This puts the light on LGBT activists who have worked to make this a "civil rights" issue, rather than a moral issue---actually giving special rights and privileges to those confused about their sexuality, while discriminating against Christians who hold actual biblical beliefs and teaching on the matter.
Ethnicity does not equate with sexual behavior. This is not "civil rights," it's "special rights" at the expense of religious rights, liberty and freedom.
The Religious Left works to use Scripture, often out of context and carefully chosen, to achieve "the compromise" Gov. Nathan Deal was "looking for."
The Atlanta Journal is correct. This will be a consequential decision for the governor.
Most of us are not, nor will we be governors or political leaders.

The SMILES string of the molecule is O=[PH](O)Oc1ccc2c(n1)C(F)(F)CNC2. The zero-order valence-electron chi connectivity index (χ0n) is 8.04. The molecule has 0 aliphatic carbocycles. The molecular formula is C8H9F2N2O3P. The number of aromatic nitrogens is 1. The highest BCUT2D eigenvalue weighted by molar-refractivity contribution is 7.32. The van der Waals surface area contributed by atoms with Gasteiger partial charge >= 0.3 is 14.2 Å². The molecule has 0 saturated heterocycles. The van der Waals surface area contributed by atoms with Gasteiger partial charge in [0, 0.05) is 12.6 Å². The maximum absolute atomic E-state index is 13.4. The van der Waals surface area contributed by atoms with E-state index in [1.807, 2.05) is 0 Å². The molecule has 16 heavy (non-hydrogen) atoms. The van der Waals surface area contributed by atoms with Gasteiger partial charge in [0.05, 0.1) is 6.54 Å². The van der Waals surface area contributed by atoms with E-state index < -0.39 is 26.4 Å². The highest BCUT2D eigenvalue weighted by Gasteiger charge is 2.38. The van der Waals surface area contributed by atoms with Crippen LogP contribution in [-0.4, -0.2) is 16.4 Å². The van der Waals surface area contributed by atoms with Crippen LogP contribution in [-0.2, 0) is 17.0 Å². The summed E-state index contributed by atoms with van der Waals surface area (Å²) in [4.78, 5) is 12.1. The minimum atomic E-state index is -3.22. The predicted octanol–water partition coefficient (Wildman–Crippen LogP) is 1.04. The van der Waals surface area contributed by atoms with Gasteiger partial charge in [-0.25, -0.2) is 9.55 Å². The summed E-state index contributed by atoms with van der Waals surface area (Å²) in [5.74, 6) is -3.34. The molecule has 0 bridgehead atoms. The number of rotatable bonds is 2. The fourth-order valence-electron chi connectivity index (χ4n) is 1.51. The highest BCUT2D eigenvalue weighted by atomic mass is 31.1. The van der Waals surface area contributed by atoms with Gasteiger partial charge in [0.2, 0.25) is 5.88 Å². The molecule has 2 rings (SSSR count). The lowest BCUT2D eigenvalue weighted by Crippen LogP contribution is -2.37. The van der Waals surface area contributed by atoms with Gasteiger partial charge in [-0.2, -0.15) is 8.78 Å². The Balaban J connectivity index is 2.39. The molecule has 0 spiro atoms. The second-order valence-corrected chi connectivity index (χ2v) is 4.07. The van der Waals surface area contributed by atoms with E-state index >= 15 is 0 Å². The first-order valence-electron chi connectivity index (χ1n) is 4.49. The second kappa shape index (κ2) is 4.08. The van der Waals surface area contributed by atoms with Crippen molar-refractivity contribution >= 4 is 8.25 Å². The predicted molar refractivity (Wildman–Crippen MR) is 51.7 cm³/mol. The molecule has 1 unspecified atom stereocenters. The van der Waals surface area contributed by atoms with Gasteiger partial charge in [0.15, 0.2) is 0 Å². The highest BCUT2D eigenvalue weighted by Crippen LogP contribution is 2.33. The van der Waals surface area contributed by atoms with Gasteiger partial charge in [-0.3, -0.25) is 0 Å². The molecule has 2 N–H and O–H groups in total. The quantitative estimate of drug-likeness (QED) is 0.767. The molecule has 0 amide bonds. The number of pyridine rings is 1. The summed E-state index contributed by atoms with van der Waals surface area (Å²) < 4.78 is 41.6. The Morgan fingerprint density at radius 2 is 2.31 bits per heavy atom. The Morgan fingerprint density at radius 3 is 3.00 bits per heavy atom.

However, our decisions are also consequential.
The question is: Are we looking for a compromise? Or are we willing to stand for biblical truth? Not only on the matter of human sexuality, marriage and family---but on the whole of God's Word?
Martin Luther knew his decision to nail 95 thesis on the door of the church would have consequences.
Standing before the church leaders at The Diet of Worms in 1521, he was grilled about what he had written---and what he believed about the Bible and the church. Perhaps the leaders were giving him a bit of wiggle room if he wanted to walk back any of his 95 concerns.
He didn't intend to walk back anything.
The church leaders had begun to feel some of his answers were more than they wanted to hear, and were not what they wanted to hear, so the Orator of the Empire demanded Luther skip the "subtlety and sophistry" asking "will you recant what you have written, or no?"
To which Luther replied: "On this I take my stand. I can do no other. God help me. Amen."
Be Faithful. Be Fearless.